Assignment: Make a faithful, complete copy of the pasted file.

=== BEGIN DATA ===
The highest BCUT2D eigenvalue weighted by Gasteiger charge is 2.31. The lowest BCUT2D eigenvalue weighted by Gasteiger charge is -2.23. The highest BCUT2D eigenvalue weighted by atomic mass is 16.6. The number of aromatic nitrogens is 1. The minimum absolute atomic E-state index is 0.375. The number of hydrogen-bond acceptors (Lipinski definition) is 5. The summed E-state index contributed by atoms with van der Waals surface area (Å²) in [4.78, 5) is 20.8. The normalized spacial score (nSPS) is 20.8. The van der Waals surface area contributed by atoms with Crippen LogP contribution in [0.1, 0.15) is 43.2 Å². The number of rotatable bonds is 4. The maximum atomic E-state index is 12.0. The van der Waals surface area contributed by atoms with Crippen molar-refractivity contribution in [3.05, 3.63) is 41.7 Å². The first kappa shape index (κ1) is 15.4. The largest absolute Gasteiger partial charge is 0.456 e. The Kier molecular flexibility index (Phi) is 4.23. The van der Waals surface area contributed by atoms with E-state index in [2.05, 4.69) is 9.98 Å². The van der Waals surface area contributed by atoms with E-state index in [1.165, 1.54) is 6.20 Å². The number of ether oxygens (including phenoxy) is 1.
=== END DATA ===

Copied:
The highest BCUT2D eigenvalue weighted by Gasteiger charge is 2.31. The lowest BCUT2D eigenvalue weighted by Gasteiger charge is -2.23. The highest BCUT2D eigenvalue weighted by atomic mass is 16.6. The number of aromatic nitrogens is 1. The minimum absolute atomic E-state index is 0.375. The number of hydrogen-bond acceptors (Lipinski definition) is 5. The summed E-state index contributed by atoms with van der Waals surface area (Å²) in [4.78, 5) is 20.8. The normalized spacial score (nSPS) is 20.8. The van der Waals surface area contributed by atoms with Crippen LogP contribution in [0.1, 0.15) is 43.2 Å². The number of rotatable bonds is 4. The maximum atomic E-state index is 12.0. The van der Waals surface area contributed by atoms with Crippen molar-refractivity contribution in [3.05, 3.63) is 41.7 Å². The first kappa shape index (κ1) is 15.4. The largest absolute Gasteiger partial charge is 0.456 e. The Kier molecular flexibility index (Phi) is 4.23. The van der Waals surface area contributed by atoms with E-state index in [2.05, 4.69) is 9.98 Å². The van der Waals surface area contributed by atoms with E-state index in [1.165, 1.54) is 6.20 Å². The number of ether oxygens (including phenoxy) is 1.